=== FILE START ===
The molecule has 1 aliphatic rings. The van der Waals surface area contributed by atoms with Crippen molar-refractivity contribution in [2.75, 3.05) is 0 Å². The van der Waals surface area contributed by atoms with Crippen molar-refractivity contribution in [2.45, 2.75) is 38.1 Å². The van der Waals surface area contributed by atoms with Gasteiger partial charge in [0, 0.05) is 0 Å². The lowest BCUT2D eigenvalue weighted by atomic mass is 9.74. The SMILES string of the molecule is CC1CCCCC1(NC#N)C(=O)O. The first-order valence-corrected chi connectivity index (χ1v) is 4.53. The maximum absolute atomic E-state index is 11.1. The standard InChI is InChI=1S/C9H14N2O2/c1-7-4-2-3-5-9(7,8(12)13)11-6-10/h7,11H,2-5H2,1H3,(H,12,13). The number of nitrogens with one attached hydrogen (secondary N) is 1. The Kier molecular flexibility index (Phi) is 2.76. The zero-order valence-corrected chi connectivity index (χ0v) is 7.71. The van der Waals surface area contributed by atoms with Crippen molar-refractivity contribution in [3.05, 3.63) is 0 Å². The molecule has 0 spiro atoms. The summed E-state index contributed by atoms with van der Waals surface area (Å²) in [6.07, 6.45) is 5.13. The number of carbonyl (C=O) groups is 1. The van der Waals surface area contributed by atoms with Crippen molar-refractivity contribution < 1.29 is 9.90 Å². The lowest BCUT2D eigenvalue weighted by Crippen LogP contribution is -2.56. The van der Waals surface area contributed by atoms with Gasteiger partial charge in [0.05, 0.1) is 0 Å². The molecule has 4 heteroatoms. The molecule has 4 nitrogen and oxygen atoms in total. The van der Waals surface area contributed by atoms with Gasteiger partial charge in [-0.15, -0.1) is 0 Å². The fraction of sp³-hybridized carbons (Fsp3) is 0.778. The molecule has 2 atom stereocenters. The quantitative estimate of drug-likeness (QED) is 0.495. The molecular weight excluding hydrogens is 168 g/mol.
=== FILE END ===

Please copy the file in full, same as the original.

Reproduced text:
The molecule has 1 aliphatic rings. The van der Waals surface area contributed by atoms with Crippen molar-refractivity contribution in [2.75, 3.05) is 0 Å². The van der Waals surface area contributed by atoms with Crippen molar-refractivity contribution in [2.45, 2.75) is 38.1 Å². The van der Waals surface area contributed by atoms with Gasteiger partial charge in [0, 0.05) is 0 Å². The lowest BCUT2D eigenvalue weighted by atomic mass is 9.74. The SMILES string of the molecule is CC1CCCCC1(NC#N)C(=O)O. The first-order valence-corrected chi connectivity index (χ1v) is 4.53. The maximum absolute atomic E-state index is 11.1. The standard InChI is InChI=1S/C9H14N2O2/c1-7-4-2-3-5-9(7,8(12)13)11-6-10/h7,11H,2-5H2,1H3,(H,12,13). The number of nitrogens with one attached hydrogen (secondary N) is 1. The Kier molecular flexibility index (Phi) is 2.76. The zero-order valence-corrected chi connectivity index (χ0v) is 7.71. The van der Waals surface area contributed by atoms with Crippen molar-refractivity contribution in [3.05, 3.63) is 0 Å². The molecule has 0 spiro atoms. The summed E-state index contributed by atoms with van der Waals surface area (Å²) in [6.07, 6.45) is 5.13. The number of carbonyl (C=O) groups is 1. The van der Waals surface area contributed by atoms with Crippen molar-refractivity contribution < 1.29 is 9.90 Å². The lowest BCUT2D eigenvalue weighted by Crippen LogP contribution is -2.56. The van der Waals surface area contributed by atoms with Gasteiger partial charge in [0.05, 0.1) is 0 Å². The molecule has 4 heteroatoms. The molecule has 4 nitrogen and oxygen atoms in total. The van der Waals surface area contributed by atoms with Gasteiger partial charge in [-0.15, -0.1) is 0 Å². The fraction of sp³-hybridized carbons (Fsp3) is 0.778. The molecule has 2 atom stereocenters. The quantitative estimate of drug-likeness (QED) is 0.495. The molecular weight excluding hydrogens is 168 g/mol.